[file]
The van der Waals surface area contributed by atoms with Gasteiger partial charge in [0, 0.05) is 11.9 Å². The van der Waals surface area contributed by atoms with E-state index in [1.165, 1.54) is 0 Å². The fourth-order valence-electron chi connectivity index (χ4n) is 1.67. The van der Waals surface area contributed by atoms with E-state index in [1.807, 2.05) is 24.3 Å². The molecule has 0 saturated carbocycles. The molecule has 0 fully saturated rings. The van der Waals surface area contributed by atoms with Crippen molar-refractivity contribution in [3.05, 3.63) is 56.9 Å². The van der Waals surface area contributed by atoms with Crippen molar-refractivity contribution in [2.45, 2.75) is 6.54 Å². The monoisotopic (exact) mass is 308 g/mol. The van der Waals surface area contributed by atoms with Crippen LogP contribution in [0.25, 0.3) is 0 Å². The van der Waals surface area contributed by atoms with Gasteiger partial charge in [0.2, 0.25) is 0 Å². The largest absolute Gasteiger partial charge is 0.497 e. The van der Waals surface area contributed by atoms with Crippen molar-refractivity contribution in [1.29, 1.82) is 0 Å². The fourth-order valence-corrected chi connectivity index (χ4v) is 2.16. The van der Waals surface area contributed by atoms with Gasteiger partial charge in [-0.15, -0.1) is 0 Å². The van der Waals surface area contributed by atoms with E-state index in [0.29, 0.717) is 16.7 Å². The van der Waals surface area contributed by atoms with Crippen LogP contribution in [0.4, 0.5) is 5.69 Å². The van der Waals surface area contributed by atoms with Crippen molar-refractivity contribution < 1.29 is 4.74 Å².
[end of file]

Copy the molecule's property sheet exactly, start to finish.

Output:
The van der Waals surface area contributed by atoms with Gasteiger partial charge in [0, 0.05) is 11.9 Å². The van der Waals surface area contributed by atoms with E-state index in [1.165, 1.54) is 0 Å². The fourth-order valence-electron chi connectivity index (χ4n) is 1.67. The van der Waals surface area contributed by atoms with E-state index in [1.807, 2.05) is 24.3 Å². The molecule has 0 saturated carbocycles. The molecule has 0 fully saturated rings. The van der Waals surface area contributed by atoms with Crippen molar-refractivity contribution in [3.05, 3.63) is 56.9 Å². The van der Waals surface area contributed by atoms with Crippen molar-refractivity contribution in [2.45, 2.75) is 6.54 Å². The monoisotopic (exact) mass is 308 g/mol. The van der Waals surface area contributed by atoms with Crippen LogP contribution in [0.25, 0.3) is 0 Å². The van der Waals surface area contributed by atoms with Gasteiger partial charge in [0.2, 0.25) is 0 Å². The largest absolute Gasteiger partial charge is 0.497 e. The van der Waals surface area contributed by atoms with Crippen molar-refractivity contribution in [1.29, 1.82) is 0 Å². The fourth-order valence-corrected chi connectivity index (χ4v) is 2.16. The van der Waals surface area contributed by atoms with Gasteiger partial charge in [-0.15, -0.1) is 0 Å². The van der Waals surface area contributed by atoms with E-state index in [0.29, 0.717) is 16.7 Å². The van der Waals surface area contributed by atoms with Crippen LogP contribution in [0.4, 0.5) is 5.69 Å². The van der Waals surface area contributed by atoms with Crippen molar-refractivity contribution < 1.29 is 4.74 Å².